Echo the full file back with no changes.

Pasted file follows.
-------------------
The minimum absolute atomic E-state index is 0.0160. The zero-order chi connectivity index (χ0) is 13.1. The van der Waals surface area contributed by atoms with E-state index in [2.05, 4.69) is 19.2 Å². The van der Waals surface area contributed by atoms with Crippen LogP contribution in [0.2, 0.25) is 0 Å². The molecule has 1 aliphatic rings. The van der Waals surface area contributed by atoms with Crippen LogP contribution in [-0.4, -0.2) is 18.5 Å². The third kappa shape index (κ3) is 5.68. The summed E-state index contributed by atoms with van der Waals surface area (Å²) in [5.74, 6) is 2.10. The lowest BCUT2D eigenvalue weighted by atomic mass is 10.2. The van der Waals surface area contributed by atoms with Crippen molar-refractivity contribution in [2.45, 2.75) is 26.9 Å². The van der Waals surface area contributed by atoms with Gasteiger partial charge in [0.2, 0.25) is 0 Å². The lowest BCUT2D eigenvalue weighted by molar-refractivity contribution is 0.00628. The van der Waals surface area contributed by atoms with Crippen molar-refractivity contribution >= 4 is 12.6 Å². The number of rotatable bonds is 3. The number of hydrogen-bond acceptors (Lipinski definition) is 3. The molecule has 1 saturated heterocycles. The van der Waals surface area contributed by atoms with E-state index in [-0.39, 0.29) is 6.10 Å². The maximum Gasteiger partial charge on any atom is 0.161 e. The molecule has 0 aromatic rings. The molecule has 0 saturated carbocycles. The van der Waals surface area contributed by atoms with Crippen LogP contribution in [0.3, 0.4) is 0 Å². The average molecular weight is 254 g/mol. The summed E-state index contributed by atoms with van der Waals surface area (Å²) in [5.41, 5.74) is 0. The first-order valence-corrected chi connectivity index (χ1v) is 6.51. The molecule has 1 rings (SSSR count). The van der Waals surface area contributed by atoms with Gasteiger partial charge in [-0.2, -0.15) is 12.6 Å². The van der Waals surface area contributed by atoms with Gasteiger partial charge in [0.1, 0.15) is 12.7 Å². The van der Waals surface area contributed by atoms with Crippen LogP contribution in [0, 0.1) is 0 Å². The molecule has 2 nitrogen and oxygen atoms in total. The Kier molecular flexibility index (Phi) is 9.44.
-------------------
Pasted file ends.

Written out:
The minimum absolute atomic E-state index is 0.0160. The zero-order chi connectivity index (χ0) is 13.1. The van der Waals surface area contributed by atoms with E-state index in [2.05, 4.69) is 19.2 Å². The van der Waals surface area contributed by atoms with Crippen LogP contribution in [0.2, 0.25) is 0 Å². The molecule has 1 aliphatic rings. The van der Waals surface area contributed by atoms with Crippen LogP contribution in [-0.4, -0.2) is 18.5 Å². The third kappa shape index (κ3) is 5.68. The summed E-state index contributed by atoms with van der Waals surface area (Å²) in [5.74, 6) is 2.10. The lowest BCUT2D eigenvalue weighted by atomic mass is 10.2. The van der Waals surface area contributed by atoms with Crippen molar-refractivity contribution in [2.45, 2.75) is 26.9 Å². The van der Waals surface area contributed by atoms with Gasteiger partial charge in [0.2, 0.25) is 0 Å². The lowest BCUT2D eigenvalue weighted by molar-refractivity contribution is 0.00628. The van der Waals surface area contributed by atoms with Crippen molar-refractivity contribution >= 4 is 12.6 Å². The number of rotatable bonds is 3. The number of hydrogen-bond acceptors (Lipinski definition) is 3. The molecule has 1 saturated heterocycles. The van der Waals surface area contributed by atoms with E-state index in [-0.39, 0.29) is 6.10 Å². The maximum Gasteiger partial charge on any atom is 0.161 e. The molecule has 0 aromatic rings. The molecule has 0 saturated carbocycles. The van der Waals surface area contributed by atoms with Crippen LogP contribution in [0.3, 0.4) is 0 Å². The average molecular weight is 254 g/mol. The summed E-state index contributed by atoms with van der Waals surface area (Å²) in [5.41, 5.74) is 0. The first-order valence-corrected chi connectivity index (χ1v) is 6.51. The molecule has 1 rings (SSSR count). The van der Waals surface area contributed by atoms with Gasteiger partial charge in [-0.2, -0.15) is 12.6 Å². The van der Waals surface area contributed by atoms with Gasteiger partial charge in [0.1, 0.15) is 12.7 Å². The van der Waals surface area contributed by atoms with Crippen LogP contribution in [0, 0.1) is 0 Å². The molecule has 2 nitrogen and oxygen atoms in total. The Kier molecular flexibility index (Phi) is 9.44.